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Wee ones and the web


DANGERS ABOUND The internet and social media can be platforms for bullying, violent imagery, porn and sexual predation.


Deirdre Freney

All generations face the consequences of internet exposure these days. Life online impacts our children and therefore it must be discussed in all homes. When compared to parents 20 years ago, today’s mums and dads have very different problems to tackle due to this world of information that streams into our children’s consciousness.
While it is an undeniably educational tool that can be used for much good, it also brings with it very complex and worrying issues – including bullying, violent imagery, porn and sexual predation. Educating ourselves about the platforms that our children are exposed to, and the ways in which we can limit their exposure, is obviously very important.
So what can we do to help keep our children safe online?

Start talking
Opening up communication as to what your child is doing online is a good start. Ask them what they want to do online and what apps they wish to download. When you have this information, you can then begin your research.
It is important to consider whether an app is age appropriate. You can do this by doing a quick google search, which will also help you find out whether it brings any other risks to your child. Remember to check the app’s privacy settings.
When your child feels like they can discuss their online habits with you free of judgement, it will encourage honesty in the long run.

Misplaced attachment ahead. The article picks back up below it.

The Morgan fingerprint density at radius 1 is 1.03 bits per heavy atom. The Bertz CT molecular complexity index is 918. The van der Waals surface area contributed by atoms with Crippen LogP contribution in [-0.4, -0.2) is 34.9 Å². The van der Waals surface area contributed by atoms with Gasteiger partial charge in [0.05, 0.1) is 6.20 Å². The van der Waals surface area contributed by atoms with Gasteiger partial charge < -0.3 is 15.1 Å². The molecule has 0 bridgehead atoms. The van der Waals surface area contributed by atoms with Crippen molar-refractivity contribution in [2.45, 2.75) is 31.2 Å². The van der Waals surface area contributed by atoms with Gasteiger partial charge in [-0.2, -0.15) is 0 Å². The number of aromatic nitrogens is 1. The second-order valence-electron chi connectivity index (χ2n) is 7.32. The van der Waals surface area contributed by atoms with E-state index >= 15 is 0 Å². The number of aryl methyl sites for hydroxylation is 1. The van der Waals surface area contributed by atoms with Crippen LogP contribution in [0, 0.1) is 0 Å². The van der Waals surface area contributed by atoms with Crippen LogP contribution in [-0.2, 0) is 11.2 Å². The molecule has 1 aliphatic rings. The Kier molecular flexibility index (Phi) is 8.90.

Controls and filters
The next step to consider is parental controls and filters. It’s important to remember that supervision is by far the most-effective parental control when it comes to social media and the internet. However, parental controls and filters do also help to keep the risks down. There are many free, downloadable online parental filters and control out there, such as K9 Web Protection, content-control software created by Blue Coat Systems.
If your child is using a smartphone, turning off its camera’s photo-location services will ensure that pictures that are taken by your child don’t have the location of where they were taken attached to them.
House rules
Establishing set house rules regarding online- and social-media use will also help to protect children.
Internet access times and duration should be discussed and agreed, and the golden rule of not sharing personal information needs to be implemented.
Having a cut off time at night for connected devices and keeping device out of bedrooms can also limit unsupervised access.

Stranger danger
If your child wants to download an app do your research first; and remember, it is important to know what social media platform your child is accessing.
It might sound obvious, but it’s important to remind children not to interact with people who they don’t know, and not to add them to their contact lists. You also need to teach your child about fake profiles.
The people they encounter on the web may not always be who they say they are.  
We need to educate children on how to behave responsibly online, how to protect their privacy, and what is and what is not appropriate to share.
Without frightening them, we should try to explain the potential dangers and how to react if they are put in a position that they are uncomfortable with.
It may seem like a daunting challenge but thankfully there are many resources available for parents to tackle the issue of online and social media use.
A lot of this information is available online – another reminder that although terrifying at times, the internet is a powerful resource once we use it responsibly.